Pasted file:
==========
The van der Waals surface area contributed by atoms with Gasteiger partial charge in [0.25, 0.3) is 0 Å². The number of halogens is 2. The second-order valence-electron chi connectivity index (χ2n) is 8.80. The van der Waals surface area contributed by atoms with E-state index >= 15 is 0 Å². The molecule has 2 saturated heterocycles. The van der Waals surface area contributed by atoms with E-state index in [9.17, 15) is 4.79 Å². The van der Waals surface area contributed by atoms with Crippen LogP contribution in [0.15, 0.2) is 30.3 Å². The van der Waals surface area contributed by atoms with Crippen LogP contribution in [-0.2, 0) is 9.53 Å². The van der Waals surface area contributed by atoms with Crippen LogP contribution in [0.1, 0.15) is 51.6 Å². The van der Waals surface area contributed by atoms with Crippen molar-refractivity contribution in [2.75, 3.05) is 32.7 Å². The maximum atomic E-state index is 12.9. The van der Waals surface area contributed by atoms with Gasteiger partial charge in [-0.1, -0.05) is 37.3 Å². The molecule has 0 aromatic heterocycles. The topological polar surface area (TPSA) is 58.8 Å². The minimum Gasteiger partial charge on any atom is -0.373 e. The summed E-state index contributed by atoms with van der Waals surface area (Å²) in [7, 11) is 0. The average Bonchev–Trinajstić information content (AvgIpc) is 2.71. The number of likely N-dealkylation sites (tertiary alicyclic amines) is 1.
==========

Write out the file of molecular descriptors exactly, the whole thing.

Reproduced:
The van der Waals surface area contributed by atoms with Gasteiger partial charge in [0.25, 0.3) is 0 Å². The number of halogens is 2. The second-order valence-electron chi connectivity index (χ2n) is 8.80. The van der Waals surface area contributed by atoms with E-state index >= 15 is 0 Å². The molecule has 2 saturated heterocycles. The van der Waals surface area contributed by atoms with E-state index in [9.17, 15) is 4.79 Å². The van der Waals surface area contributed by atoms with Crippen LogP contribution in [0.15, 0.2) is 30.3 Å². The van der Waals surface area contributed by atoms with Crippen LogP contribution in [-0.2, 0) is 9.53 Å². The van der Waals surface area contributed by atoms with Crippen LogP contribution in [0.1, 0.15) is 51.6 Å². The van der Waals surface area contributed by atoms with Crippen molar-refractivity contribution in [2.75, 3.05) is 32.7 Å². The maximum atomic E-state index is 12.9. The van der Waals surface area contributed by atoms with Gasteiger partial charge in [-0.1, -0.05) is 37.3 Å². The molecule has 0 aromatic heterocycles. The topological polar surface area (TPSA) is 58.8 Å². The minimum Gasteiger partial charge on any atom is -0.373 e. The summed E-state index contributed by atoms with van der Waals surface area (Å²) in [7, 11) is 0. The average Bonchev–Trinajstić information content (AvgIpc) is 2.71. The number of likely N-dealkylation sites (tertiary alicyclic amines) is 1.